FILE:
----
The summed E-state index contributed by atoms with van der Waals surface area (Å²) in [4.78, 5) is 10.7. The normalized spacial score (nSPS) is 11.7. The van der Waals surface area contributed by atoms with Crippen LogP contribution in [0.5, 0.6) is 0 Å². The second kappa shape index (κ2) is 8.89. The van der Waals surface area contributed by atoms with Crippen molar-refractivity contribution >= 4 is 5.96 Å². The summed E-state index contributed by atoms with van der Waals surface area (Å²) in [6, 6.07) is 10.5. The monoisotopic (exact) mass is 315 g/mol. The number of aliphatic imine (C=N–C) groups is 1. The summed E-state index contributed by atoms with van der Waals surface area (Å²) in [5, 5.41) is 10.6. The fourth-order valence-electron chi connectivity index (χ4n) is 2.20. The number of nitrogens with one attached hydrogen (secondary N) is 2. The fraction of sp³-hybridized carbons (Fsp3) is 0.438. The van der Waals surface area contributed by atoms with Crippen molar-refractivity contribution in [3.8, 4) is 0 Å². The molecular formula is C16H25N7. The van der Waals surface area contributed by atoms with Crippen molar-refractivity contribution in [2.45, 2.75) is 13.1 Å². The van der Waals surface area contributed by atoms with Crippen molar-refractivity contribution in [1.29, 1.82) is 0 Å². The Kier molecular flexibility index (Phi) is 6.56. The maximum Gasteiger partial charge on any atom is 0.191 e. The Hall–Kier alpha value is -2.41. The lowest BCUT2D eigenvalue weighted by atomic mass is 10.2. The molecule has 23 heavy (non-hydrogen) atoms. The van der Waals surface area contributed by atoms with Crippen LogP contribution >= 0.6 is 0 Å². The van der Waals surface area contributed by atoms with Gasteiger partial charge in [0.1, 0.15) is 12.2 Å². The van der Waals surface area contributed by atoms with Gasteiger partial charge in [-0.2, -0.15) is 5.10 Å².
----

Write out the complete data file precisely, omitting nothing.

The summed E-state index contributed by atoms with van der Waals surface area (Å²) in [4.78, 5) is 10.7. The normalized spacial score (nSPS) is 11.7. The van der Waals surface area contributed by atoms with Crippen LogP contribution in [0.5, 0.6) is 0 Å². The second kappa shape index (κ2) is 8.89. The van der Waals surface area contributed by atoms with Crippen molar-refractivity contribution >= 4 is 5.96 Å². The summed E-state index contributed by atoms with van der Waals surface area (Å²) in [6, 6.07) is 10.5. The monoisotopic (exact) mass is 315 g/mol. The number of aliphatic imine (C=N–C) groups is 1. The summed E-state index contributed by atoms with van der Waals surface area (Å²) in [5, 5.41) is 10.6. The fourth-order valence-electron chi connectivity index (χ4n) is 2.20. The number of nitrogens with one attached hydrogen (secondary N) is 2. The fraction of sp³-hybridized carbons (Fsp3) is 0.438. The van der Waals surface area contributed by atoms with Crippen molar-refractivity contribution in [3.8, 4) is 0 Å². The molecular formula is C16H25N7. The van der Waals surface area contributed by atoms with Crippen molar-refractivity contribution in [2.45, 2.75) is 13.1 Å². The van der Waals surface area contributed by atoms with Crippen molar-refractivity contribution in [1.29, 1.82) is 0 Å². The Kier molecular flexibility index (Phi) is 6.56. The maximum Gasteiger partial charge on any atom is 0.191 e. The Hall–Kier alpha value is -2.41. The lowest BCUT2D eigenvalue weighted by atomic mass is 10.2. The molecule has 23 heavy (non-hydrogen) atoms. The van der Waals surface area contributed by atoms with Crippen LogP contribution >= 0.6 is 0 Å². The van der Waals surface area contributed by atoms with Gasteiger partial charge in [0.1, 0.15) is 12.2 Å². The van der Waals surface area contributed by atoms with Gasteiger partial charge in [-0.2, -0.15) is 5.10 Å².